When customers become tough to deal with many times what we see on the outside isn’t the full picture, to get to the bottom of it we need to dive deeper into the issue to truly understand that persons irritation or frustrations.
Which reminds me of an old story from another lifetime back when I was in high school. I was a server at a small pizza restaurant in the town I grew up in. I loved the job because I got to eat pizza all day long and interact with some really cool people, our customers. Let’s call it like it is, everyone’s happy when they’re getting pizza, so needless to say I really loved this job.
One day a customer came in to pick up a pizza to-go. I had served this customer many times before and what happened that day was the same as every other time we would interacted with this gentleman. He came in and immediately started frothing at the mouth about how his last purchase with our restaurant was awful as he yelled about how it was never on time and ‘the pizza sauce sucked’. "There are never enough pepperoni's on the pizza", he would say. In typical fashion he would then ask to speak with the manager and demand a discount, which most of the time we gave him. It was like groundhogs day, same thing every time with little deviation. I always laughed to myself because he just kept coming back for more like some evil self-inflicted punishment.
I remember thinking to myself, "If our service and food was really that bad, why did he keep coming back?"
One day our manager finally had enough and confronted the man. I’d love to say it was me but I was a pimply faced 16 year old and certainly not gutsy enough to speak back to a customer and risk losing my pizza privileges, or job for that matter. The restaurant manager interrupted the man’s banter, took him a side and asked, “Sir, why do you continue to give us your business if you dislike our food so much. You seem awfully upset and often treat my employees rather poor. Is everything okay?”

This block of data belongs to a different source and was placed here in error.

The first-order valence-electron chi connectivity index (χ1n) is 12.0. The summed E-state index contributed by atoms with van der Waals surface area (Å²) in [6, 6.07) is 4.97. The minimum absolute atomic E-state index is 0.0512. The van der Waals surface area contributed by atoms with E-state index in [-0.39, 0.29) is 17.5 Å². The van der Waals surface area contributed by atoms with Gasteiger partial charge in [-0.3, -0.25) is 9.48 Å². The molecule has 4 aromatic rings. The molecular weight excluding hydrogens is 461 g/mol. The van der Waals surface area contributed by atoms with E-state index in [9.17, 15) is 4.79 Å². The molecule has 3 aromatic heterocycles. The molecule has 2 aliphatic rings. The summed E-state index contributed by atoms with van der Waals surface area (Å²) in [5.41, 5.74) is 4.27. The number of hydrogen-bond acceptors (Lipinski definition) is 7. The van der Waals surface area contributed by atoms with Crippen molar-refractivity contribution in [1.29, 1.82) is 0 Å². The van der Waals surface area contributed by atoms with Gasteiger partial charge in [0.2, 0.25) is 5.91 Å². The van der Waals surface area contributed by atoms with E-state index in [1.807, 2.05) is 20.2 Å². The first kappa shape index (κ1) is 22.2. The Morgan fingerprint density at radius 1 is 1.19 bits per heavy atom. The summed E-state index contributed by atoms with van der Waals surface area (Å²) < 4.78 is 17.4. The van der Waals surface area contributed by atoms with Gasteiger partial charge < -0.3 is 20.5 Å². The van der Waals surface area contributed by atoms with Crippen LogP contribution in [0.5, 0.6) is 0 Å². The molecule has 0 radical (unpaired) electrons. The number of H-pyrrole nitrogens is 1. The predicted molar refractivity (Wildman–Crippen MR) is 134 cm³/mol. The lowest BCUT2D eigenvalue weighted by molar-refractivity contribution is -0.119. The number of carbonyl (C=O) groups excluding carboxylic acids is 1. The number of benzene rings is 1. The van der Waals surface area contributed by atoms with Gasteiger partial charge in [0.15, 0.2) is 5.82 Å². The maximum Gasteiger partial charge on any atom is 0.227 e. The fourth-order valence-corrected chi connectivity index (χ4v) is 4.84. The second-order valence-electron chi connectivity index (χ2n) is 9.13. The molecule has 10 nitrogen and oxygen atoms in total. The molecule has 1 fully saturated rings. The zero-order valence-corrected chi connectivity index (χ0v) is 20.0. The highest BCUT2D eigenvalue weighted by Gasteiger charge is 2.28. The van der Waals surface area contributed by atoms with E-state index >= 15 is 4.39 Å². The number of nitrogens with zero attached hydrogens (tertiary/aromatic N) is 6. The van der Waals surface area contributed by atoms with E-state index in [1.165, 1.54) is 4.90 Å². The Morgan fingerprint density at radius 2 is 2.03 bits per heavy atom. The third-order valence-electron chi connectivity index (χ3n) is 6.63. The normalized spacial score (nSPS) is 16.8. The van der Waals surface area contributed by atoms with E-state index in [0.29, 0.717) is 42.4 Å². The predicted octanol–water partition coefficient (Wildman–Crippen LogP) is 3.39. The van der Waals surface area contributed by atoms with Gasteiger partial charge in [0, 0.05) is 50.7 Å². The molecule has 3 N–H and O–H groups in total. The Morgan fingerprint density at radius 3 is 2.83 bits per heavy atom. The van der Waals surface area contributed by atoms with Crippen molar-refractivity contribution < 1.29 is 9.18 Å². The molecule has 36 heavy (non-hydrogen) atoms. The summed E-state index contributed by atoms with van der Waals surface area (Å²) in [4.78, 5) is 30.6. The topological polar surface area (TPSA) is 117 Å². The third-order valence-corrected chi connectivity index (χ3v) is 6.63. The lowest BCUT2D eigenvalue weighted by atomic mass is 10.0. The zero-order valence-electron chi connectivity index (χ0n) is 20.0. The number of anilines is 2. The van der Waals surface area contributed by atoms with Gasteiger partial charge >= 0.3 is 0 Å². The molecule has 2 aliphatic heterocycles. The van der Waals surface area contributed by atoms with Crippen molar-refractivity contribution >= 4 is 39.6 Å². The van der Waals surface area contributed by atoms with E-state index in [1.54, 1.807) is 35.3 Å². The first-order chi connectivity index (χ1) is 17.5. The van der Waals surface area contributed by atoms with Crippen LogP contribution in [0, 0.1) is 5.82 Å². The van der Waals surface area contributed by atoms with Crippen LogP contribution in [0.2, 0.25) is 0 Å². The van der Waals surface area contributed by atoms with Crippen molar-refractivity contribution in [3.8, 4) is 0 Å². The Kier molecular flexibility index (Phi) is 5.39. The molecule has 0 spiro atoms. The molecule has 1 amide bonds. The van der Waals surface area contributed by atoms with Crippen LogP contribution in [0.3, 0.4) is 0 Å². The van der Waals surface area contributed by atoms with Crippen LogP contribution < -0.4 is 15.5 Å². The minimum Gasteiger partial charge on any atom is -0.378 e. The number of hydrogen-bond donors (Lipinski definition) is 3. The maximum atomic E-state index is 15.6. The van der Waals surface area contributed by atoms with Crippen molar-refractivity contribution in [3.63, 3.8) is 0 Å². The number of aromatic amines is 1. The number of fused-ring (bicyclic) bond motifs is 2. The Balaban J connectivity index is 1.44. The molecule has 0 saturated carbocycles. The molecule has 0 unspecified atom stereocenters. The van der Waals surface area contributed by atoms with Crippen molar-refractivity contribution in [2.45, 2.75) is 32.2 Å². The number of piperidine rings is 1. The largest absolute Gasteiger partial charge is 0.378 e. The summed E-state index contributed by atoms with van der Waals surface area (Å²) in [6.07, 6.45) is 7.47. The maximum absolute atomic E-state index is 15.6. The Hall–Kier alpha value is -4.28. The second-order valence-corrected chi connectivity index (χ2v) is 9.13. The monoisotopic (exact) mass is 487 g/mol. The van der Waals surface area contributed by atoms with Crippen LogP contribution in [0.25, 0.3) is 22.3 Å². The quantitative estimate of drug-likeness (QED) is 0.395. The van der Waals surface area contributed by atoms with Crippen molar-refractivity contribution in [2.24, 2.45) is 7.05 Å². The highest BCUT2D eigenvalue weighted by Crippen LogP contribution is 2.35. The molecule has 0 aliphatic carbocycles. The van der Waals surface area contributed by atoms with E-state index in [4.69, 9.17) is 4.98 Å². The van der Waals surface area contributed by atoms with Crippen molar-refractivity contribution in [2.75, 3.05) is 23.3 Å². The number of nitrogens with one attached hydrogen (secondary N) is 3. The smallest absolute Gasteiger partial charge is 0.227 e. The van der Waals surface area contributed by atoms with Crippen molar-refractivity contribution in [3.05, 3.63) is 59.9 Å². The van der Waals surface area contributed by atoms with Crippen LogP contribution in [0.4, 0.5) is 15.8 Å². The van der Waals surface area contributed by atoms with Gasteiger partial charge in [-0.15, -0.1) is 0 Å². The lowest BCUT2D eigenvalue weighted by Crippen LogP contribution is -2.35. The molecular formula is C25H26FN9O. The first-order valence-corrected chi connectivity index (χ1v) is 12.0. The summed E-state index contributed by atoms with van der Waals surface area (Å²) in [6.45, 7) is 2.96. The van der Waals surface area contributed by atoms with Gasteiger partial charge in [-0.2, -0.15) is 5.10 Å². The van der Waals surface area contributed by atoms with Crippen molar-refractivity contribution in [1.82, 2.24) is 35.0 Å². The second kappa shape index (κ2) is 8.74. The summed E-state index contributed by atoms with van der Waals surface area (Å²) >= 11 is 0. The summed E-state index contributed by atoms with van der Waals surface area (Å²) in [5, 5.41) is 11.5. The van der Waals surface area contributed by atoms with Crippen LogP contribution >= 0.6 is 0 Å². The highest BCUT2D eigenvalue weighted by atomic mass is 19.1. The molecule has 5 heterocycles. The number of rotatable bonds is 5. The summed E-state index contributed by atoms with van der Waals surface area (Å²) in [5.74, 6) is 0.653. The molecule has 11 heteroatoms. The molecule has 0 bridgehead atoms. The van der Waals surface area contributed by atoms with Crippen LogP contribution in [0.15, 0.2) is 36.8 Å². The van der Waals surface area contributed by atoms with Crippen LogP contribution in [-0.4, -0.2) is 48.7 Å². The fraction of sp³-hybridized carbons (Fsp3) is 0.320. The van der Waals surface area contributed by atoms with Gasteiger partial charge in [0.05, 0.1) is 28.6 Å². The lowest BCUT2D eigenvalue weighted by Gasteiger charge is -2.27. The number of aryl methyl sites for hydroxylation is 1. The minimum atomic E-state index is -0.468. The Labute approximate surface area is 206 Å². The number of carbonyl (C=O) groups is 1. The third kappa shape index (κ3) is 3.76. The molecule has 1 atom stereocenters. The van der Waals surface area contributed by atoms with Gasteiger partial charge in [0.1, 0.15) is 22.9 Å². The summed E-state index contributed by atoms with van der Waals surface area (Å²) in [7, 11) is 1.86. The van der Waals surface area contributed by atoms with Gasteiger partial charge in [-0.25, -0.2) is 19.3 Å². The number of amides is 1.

As I ease dropped in on the conversation I was shocked at the response from the customer.
“I’m sorry Tim. (our manager’s name) I was fired from my job a couple months ago, as a result I lost my house so I’m living out of my car and pizza is the cheapest, easiest thing for me to eat. Please let your staff know how much I appreciate them as they are always nice to me, even though I’m not a very pleasant person myself.”
My mouth dropped to the floor. None of us knew why this person was always such an irritable grump, we just knew that when he came in the door he was always angry and seemed to enjoy taking it out on the servers.
Our manager decided to give him the pizza he ordered for free and invited him back the following day so that the man could watch our team go through the process of making pizzas. The manager wanted him to see that the food was good quality and we cared about our customers. He also threw in a free lunch for the guy, more than I would of done, certainly.
Best part of the story was after the customers ‘field trip’ to our restaurant ended that following day our manager offered him a job delivering pizzas so he could earn some money until he was able to get back on his feet.
I learned an incredibly valuable lesson that day which taught me to take the time to confront tough situations rather than let those situations own me in the process. As a result I’m a firm believer that you attract more bees with honey than you do with sledgehammers.
Once we understand what is driving a customer to act in a certain way we can then respond with a solution that hopefully changes the course of the relationship moving forward.
These 5 steps are a great way to get to the bottom of your customers frustrations so you can then start focusing on turning around the relationship:
“How people treat you is their karma; how you react is yours.” - Wayne Dyer
About the Author
Serving over a decade in the technical services industry in Orange County, CA, Travis Smith has developed a talent for assessing technical talent and overseeing technical projects. His other areas of specialty include: leadership development, business development, resource planning and creative solutioning.